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I am not a morning person.
You know how teenagers suddenly become sluggish and lethargic, and can easily sleep past noon? Apparently, they can’t help it. Their brains and bodies are going through such drastic changes that they’re basically wired to sleep all the time.
Now, I am no teenager. (Although I DID get asked for ID last week when buying booze in Asda. *grins… *remembers the salesperson’s aghast face when reading my date of birth on my driving licence, and his stammered apologies… Why was he apologising??)
However, I have never grown out of this teenage phase. Hubby is a much better morning person, thankfully, otherwise our kids would be arriving late to school every day, flapping frenetically, clutching a shrivelled lime and a bag of unpopped corn for their lunch.
This was morning was different though. My daughter is involved in a very special event at school and will be travelling to a concert hall and not returning till late at night. She was thrilled when she heard these plans last week, but then a little frown crossed her face.
“So, if we’re on the coach at lunch time….and at the concert hall at tea time, then I have to take TWO packed meals?” she asked. I agreed that this was so.
“But I have to have a hot meal at least once a day!” she protested. I asked her to consider all the people in the world who would be grateful to have one hot meal a WEEK. She didn’t consider it.
“OH! I know!” she said, “There are THREE meals a day. So I could have a hot breakfast!” She looked very pleased with herself.
And this is how I found myself making bacon, omelette, mushrooms, tomatoes and baked beans at the crack of dawn this morning. To be fair to her, she is perfectly capable of cooking all this herself (she is a young, but perfectly formed food connoisseur) but I didn’t much fancy coming downstairs to a kitchen that looked like the aftermath of a tornado.
A cooked breakfast is surely the pride of England. There’s nothing quite like it. I don’t think I ever feel quite as English as when I’m experiencing another country’s efforts to put on an English cooked breakfast.
Japanese hotels will always give it a good go, but the result can be bizarre and frankly, quite alarming. Once, we stayed at a delightful spa resort hotel in the Japanese mountains. The onsen (hot baths) were stunning – a steaming, fragrant delight; huge pools set outside, where you could soak your tired muscles and gaze at the mountain vista, the forests wreathed in mist. The rooms were comfortable – minimalist, zen and yet luxurious.
The breakfast seemed promising at first. Obviously, the Japanese breakfast buffet was amazingly well-stocked. There were huge vats of fluffy steamed rice, tureens of miso soup, piles of delectable grilled fish fillets, natto (sticky fermented soy beans – the nemesis of many a westerner travelling in Japan, although it’s my favourite!), simmered vegetables in a savoury broth, quivering cubes of tofu swimming in a sharp ponzu sauce… The Japanese were well catered for.
Sadly, in the days of my callow youth, I had not yet developed a taste for Japanese food. I know! Ridiculous, and heartily regretted now.
I breezed past the Japanese banquet and headed straight for the snow-white cloth covered table labelled ‘Western-style Breakfast’. Top tip for travellers in Japan: the only Western-style service you should welcome is the Western-style toilet.
Let’s start with the bread… Not crisp, nutty toast or a brown, crusty roll; rather, a thick (as in two INCHES) slice of pure white, oddly sweet, cotton woolly PRETEND bread and plasticky margarine. Bread is a huge industry in Japan, but they have created their own hybrid bread – characterised by its insanely thick slices, sweet almost vanilla aftertaste, and Stepford-esque uniformity. I remember discovering that bread is available there in packets of…one slice. One.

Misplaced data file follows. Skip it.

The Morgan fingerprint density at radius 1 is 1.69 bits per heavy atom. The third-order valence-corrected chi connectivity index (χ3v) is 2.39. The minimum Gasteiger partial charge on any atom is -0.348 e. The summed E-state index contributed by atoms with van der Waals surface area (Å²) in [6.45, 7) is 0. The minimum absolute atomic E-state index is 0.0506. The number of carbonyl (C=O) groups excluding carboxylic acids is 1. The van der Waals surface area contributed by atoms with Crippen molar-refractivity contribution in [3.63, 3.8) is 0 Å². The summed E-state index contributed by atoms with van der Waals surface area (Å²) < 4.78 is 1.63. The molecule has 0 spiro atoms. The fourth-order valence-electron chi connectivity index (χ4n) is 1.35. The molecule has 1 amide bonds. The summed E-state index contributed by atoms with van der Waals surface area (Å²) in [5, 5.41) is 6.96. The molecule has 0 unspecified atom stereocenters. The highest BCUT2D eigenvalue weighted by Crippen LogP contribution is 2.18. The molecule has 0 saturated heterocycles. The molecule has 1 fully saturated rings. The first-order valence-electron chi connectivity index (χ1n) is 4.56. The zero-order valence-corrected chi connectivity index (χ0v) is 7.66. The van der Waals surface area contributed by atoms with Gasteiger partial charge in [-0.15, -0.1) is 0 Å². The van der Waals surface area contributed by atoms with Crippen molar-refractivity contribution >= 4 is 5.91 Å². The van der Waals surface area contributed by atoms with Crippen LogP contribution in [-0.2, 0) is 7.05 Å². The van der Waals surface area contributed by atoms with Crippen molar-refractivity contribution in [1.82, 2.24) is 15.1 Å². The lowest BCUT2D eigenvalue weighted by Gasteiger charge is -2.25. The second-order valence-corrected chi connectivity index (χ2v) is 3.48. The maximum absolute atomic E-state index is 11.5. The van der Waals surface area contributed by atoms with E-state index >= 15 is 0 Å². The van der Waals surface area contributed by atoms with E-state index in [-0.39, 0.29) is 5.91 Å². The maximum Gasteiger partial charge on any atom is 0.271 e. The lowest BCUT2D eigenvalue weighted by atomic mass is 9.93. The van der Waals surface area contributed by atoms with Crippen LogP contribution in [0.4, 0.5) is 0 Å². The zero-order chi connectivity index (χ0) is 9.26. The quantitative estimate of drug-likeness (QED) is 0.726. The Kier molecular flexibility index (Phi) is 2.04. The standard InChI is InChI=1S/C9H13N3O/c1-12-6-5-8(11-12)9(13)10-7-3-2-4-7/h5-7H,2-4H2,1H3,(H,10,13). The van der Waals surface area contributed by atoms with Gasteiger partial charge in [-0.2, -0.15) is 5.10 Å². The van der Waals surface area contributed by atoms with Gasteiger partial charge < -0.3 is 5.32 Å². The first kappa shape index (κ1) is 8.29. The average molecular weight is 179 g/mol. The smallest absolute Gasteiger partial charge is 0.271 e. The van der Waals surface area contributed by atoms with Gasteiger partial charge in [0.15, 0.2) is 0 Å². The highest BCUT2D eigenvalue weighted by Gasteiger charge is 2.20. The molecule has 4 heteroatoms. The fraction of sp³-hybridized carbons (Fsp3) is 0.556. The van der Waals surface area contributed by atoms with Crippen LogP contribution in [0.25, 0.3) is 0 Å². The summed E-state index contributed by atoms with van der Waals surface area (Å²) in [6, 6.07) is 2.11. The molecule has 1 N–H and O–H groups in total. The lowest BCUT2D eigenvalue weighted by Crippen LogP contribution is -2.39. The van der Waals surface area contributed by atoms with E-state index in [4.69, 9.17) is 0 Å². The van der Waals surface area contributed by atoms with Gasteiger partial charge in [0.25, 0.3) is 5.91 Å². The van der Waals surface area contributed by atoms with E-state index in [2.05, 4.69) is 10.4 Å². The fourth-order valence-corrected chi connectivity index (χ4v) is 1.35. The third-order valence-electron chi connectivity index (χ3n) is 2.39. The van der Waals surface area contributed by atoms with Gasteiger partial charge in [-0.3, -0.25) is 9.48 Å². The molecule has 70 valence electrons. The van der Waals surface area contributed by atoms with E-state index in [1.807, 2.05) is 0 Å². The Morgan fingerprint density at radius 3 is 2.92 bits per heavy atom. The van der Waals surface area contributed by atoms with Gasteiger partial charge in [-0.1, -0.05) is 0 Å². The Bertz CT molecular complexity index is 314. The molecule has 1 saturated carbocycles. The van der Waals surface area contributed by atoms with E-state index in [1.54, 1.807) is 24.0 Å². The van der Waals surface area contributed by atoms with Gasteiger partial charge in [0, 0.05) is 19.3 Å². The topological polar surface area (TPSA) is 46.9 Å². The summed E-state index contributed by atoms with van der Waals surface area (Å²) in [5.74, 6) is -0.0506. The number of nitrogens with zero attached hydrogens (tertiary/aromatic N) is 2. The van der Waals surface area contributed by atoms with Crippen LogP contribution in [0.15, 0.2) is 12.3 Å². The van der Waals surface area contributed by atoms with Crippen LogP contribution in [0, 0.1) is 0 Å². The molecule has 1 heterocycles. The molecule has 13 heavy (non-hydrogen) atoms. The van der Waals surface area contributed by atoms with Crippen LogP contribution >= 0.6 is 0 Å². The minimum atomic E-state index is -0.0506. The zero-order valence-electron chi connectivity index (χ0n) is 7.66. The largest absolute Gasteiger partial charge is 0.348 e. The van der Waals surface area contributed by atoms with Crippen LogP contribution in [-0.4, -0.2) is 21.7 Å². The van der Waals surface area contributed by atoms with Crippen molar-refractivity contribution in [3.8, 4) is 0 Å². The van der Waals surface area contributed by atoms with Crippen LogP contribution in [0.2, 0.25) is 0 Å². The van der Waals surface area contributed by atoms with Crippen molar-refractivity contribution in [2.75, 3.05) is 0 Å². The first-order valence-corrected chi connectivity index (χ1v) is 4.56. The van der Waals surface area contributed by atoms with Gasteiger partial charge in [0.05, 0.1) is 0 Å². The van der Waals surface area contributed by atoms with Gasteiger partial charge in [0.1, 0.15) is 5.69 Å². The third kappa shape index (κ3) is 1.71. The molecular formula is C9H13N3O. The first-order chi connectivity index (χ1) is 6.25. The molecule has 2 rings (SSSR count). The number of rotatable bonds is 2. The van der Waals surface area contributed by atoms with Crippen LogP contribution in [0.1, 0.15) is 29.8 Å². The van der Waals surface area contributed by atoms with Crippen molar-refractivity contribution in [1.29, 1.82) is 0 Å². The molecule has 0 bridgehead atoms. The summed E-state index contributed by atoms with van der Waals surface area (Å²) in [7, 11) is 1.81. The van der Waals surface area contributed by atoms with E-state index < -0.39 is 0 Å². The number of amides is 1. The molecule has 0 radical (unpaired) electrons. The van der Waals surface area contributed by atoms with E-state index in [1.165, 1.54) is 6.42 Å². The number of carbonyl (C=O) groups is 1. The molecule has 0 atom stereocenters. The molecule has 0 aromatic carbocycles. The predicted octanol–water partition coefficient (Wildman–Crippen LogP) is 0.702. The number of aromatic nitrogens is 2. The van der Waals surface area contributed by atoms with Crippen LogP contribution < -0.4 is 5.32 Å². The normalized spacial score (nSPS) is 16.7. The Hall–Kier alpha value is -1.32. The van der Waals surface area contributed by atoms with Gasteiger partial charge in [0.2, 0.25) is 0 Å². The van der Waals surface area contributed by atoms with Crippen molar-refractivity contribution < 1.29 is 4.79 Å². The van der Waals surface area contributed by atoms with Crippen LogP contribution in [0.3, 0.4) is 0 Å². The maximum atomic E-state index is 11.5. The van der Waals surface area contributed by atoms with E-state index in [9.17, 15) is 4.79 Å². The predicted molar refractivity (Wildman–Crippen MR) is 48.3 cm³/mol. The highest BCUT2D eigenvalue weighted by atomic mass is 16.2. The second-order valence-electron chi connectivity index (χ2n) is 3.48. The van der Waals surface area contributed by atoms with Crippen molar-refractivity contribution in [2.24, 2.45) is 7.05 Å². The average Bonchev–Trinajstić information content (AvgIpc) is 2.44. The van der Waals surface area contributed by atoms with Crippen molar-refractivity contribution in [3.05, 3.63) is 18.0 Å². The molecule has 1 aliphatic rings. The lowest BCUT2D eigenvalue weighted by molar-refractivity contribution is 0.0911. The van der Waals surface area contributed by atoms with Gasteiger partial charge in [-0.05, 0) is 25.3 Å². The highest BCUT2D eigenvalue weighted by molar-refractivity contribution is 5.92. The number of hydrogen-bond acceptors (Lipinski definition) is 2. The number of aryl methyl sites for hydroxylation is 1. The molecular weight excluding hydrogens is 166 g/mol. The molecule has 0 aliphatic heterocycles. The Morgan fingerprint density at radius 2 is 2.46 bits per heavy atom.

I found that hilarious at first, and then suddenly, it seemed unbearably sad.
Anyway, moving on. Bacon and eggs – the spirits lift. But no! It isn’t actually bacon – it’s perfectly semi-circular slices of pink ham. Puzzling... Though not as puzzling as the crock of milky, thick creamed corn soup.
Look… a tempting pile of pristine boiled eggs. But when you crack them, instead of a shiny plump hardboiled egg, a semi-transparent, gelatinous blob slops onto the plate. It was, in fact, onsen tamago – which translates as ‘bath egg’; it basically gets cooked as much as it would if you took an egg into the bath with you. Not much, in other words. Raw eggs are a common breakfast in Japan, cracked over rice and sometimes eaten with a dash of soy sauce. This wasn’t raw though – it was semi-cooked… Semi-raw, if you’re a ‘glass half empty’ kinda person.
I recovered from my dismay and continued to investigate the buffet. Silver salvers of lettuce, sliced tomatoes, onions, melon, a bowl of spinach…
Hm. A filigree platter of chips (French fries). And is that….? Is that….? Wow, it is. It’s a dish full of … er…spaghetti and meatballs, accompanied by a platter of mini frankfurters.
I am recounting an experience from a while back – maybe 15 years ago – and things have obviously changed in Japan. However, I still wholeheartedly believe that you won’t find a proper English breakfast anywhere. After all, if you load a plate in the manner of the picture above, most native Japanese, with their dainty appetites and health-conscious obsession, would probably feel quite faint – and that’s BEFORE eating it.
No such qualms in this house. After all, this meal has to last my daughter until tomorrow’s next hot meal!
Note: Full credit to Hubby for getting up at 6.30am, making the packed lunches, taking Sleepy Son to the bus stop, and concocting the delicious kale smoothie in the photo above.
He's a morning person.